“Every year I want to cover those windows,” said Mrs. Pitts. “But every year Principal Simmons says I can’t. She says students need sunlight to grow. You know what I say to that, Griffin Birch?” She lowered her eyes behind her glasses enough to catch him in her lighthouse beam. “I tell her I can grow mushrooms.”

Laila Davis turned slightly from her desk in front of Griffin’s to give him a quick be careful look with the side of her face that Griffin could read as easily as if it were printed on the back of her shirt.

“There’s a new slide,” said Griffin. And that made Mrs. Pitts’s lamp swivel to the windows along with the head of every student in the Torture Chamber. Even Laila’s, and she never got in trouble for staring out the window.

The slide was a tube slide, the kind you jumped in at the top, disappeared for a few moments, and then f lew out the bottom like a soda can from a vending machine. But it didn’t look like a normal tube slide. First, it was black. Not sky blue or sunshine yellow or grass green. Just black. It also appeared to be made of leather instead of plastic, dull and textured like an elephant’s hide, and it was fas- tened by large metal rivets. It seemed too tall, like the top was higher than the school building, but that couldn’t be right. And it dove at an unusually steep angle to the red mulch that covered the playground. It wasn’t anything like the gentle slide it had replaced. That one had been f lat and orange. This new one reminded Griffin of a giant taran- tula leg.

Mrs. Pitts walked to a window and stared at the empty playground with the sudden black tube slide in the middle of it. “They’re always updating the playground equipment. Making it safer. Always new rules so that you kids can play without so much as skinning a knee. When I was your age, everything on the playground was made of metal that burned you on hot days, and towered tall enough to break limbs when you fell and sharp enough to cut skin so deep it needed stitches. It’s either a wonder my generation lived through childhood or a wonder you have a childhood.” Griffin stared at the Black Slide. It didn’t look safe.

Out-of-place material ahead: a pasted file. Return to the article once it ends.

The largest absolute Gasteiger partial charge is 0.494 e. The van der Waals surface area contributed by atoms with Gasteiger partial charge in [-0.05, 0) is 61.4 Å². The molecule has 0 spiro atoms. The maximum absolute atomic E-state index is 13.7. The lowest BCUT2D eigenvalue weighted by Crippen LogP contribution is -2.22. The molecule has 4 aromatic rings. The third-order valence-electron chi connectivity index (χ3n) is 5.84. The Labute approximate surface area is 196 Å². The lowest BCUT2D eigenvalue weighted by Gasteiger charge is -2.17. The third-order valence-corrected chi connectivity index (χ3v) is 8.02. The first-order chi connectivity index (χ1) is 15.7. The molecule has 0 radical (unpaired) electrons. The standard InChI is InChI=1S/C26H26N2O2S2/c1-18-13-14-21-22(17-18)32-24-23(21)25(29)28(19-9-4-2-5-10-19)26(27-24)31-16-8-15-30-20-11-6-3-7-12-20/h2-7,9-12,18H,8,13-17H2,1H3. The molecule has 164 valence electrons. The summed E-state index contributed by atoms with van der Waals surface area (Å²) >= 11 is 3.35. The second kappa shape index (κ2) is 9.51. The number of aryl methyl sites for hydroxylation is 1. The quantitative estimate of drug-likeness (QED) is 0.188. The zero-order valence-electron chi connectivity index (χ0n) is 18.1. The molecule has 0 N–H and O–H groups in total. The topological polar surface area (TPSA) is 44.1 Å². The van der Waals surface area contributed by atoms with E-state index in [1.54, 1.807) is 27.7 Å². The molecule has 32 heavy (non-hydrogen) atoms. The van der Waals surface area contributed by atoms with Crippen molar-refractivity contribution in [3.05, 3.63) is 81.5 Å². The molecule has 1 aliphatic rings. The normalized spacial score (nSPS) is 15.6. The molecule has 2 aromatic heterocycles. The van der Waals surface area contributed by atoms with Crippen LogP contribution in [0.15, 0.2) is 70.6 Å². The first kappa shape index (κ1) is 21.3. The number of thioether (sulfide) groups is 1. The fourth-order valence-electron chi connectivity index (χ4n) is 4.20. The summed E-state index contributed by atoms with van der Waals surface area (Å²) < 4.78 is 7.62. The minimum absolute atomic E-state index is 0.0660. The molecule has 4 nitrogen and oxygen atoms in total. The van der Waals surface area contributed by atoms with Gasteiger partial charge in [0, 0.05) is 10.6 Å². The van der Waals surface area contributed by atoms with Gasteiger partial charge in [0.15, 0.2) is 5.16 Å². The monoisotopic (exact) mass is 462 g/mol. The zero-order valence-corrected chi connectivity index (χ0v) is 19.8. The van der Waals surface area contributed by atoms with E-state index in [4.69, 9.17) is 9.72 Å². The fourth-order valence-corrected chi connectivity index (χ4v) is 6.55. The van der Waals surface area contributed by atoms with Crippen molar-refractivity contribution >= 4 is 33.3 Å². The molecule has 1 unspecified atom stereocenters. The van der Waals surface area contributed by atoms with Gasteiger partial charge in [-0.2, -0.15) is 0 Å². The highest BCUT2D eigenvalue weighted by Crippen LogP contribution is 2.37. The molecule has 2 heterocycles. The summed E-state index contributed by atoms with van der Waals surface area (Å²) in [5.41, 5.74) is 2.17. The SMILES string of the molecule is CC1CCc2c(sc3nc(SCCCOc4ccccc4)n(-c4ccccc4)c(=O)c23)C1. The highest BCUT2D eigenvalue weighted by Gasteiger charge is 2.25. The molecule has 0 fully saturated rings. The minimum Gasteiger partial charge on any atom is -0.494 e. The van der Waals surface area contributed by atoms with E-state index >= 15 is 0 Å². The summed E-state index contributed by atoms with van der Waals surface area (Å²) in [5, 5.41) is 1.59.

Mrs. Pitts sterned up her face and said, “Five minutes till pencils down. I’m expecting a lot of Fs on this one.” Pencils were immediately pulled from teeth and behind ears and off desks and set to scraping across paper.

Griffin’s pencil stayed atop his quiz, as lifeless as a fallen branch, while he continued to stare out the window at the Black Slide. It seemed to make the air around it murky.

Mrs. Pitts was wrong about why he stared at the play- ground. He didn’t long to be out there. The playground had always terrified him. Made his stomach burn. His skin prickle. As far as he was concerned, that scary Black Slide fit the playground better than the happy orange one it had replaced.

He got a D minus on the quiz.

Mrs. Pitts docked him half a grade for doodling a long black tube at the bottom of the quiz with, for some reason, a small figure beside it.

 

The Black Slide
Text copyright © 2022 by J. W. Ocker
All rights reserved.

About J. W. Ocker:

J.W. Ocker is the Lowell Thomas– and Edgar Award–winning author of macabre travelogues, spooky kids’ books, and horror novels. His books include Poe-Land, A Season with the WitchDeath and Douglas, and The Smashed Man of Dread End. J. W. Ocker lives in New Hampshire.

Photo by Lindsey Ocker